Margaret Eby
August 20, 2014 2:53 pm

The prevalence of sexual assault and violence against women on college campuses is a widespread problem. But there may be a simple solution: Dude college students? Make sure that your friends know that you disapprove of rape culture.

“One of the things that matters most to boys and emerging adult men is the opinion of other men,” John Foubert, a researcher at Oklahoma State University, told NPR. And that means that peer groups who generally speak out against violence towards women may act as a preventive measure for rape on campus.

The problem is breaking the cycle of keeping mum, Foubert said. “Let’s say you have a peer group of 10 guys,” Foubert said. “One or two are constantly talking about, ‘Oh, I bagged this b–-h.’ Many of the men listening to that are uncomfortable, but they think that the other men support it with their silence.”

“This idea that getting somebody intoxicated so that you can have sex with them is an idea we just simply are going to have to erode,” another researcher, David Lisak, who on campus rape said.

So how to encourage men to vocally object to situations that belittle women? In one high school program in Sioux City, Mentors in Violence Prevention, upperclassmen pair up with incoming freshman. Throughout the year, the pairs meet to talk about issues around relationships, assault, and rape—the murky social waters that young adults often find so difficult to navigate.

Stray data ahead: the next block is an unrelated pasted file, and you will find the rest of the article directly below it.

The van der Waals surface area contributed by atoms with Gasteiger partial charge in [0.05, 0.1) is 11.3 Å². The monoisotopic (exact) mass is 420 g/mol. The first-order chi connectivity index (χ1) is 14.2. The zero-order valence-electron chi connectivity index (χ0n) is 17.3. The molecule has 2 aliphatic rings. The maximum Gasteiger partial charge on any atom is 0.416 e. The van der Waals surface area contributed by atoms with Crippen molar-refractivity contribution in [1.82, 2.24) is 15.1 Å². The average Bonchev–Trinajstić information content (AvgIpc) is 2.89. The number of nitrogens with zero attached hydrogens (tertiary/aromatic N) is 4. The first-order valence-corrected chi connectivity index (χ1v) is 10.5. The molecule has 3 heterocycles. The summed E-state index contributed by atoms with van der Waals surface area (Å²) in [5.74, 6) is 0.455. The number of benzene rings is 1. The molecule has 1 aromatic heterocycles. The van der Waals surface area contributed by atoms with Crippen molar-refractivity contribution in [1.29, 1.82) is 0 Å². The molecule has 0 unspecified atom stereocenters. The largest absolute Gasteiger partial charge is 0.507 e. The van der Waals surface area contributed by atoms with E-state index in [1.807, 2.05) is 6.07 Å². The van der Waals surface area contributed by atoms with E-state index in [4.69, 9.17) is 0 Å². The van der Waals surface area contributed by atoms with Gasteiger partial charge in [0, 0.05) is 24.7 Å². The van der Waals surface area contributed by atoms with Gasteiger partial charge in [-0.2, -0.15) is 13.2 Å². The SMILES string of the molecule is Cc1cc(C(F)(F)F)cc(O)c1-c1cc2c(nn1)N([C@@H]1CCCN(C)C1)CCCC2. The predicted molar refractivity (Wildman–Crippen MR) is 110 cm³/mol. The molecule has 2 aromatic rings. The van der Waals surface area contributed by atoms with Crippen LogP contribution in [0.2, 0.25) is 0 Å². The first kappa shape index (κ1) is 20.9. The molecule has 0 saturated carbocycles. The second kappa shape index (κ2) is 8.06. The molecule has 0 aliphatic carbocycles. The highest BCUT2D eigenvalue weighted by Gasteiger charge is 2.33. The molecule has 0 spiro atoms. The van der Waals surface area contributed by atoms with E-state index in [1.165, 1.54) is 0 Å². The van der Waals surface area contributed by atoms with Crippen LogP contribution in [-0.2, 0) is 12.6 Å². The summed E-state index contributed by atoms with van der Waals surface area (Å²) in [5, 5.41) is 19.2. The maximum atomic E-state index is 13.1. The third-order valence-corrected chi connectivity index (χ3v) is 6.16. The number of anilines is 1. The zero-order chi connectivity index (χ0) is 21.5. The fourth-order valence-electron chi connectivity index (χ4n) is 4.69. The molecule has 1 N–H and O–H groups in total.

The program is valuable—NPR’s piece follows one upperclassman who breaks up a potentially problematic situation at a bar—but it means that there’s an even simpler solution. Men should speak up.

Actually, we should all speak up. One of the biggest obstacles when it comes to rooting out rape culture is that it’s attached to shame and silence. When people feel that the moment of social awkwardness required to confront someone saying something inappropriate is more onerous than a woman being mistreated, we have a serious problem. It’s time for that to stop. The price of staying quiet, of those implicit moments of social approval, is too high if it comes at the cost of women’s health and safety.

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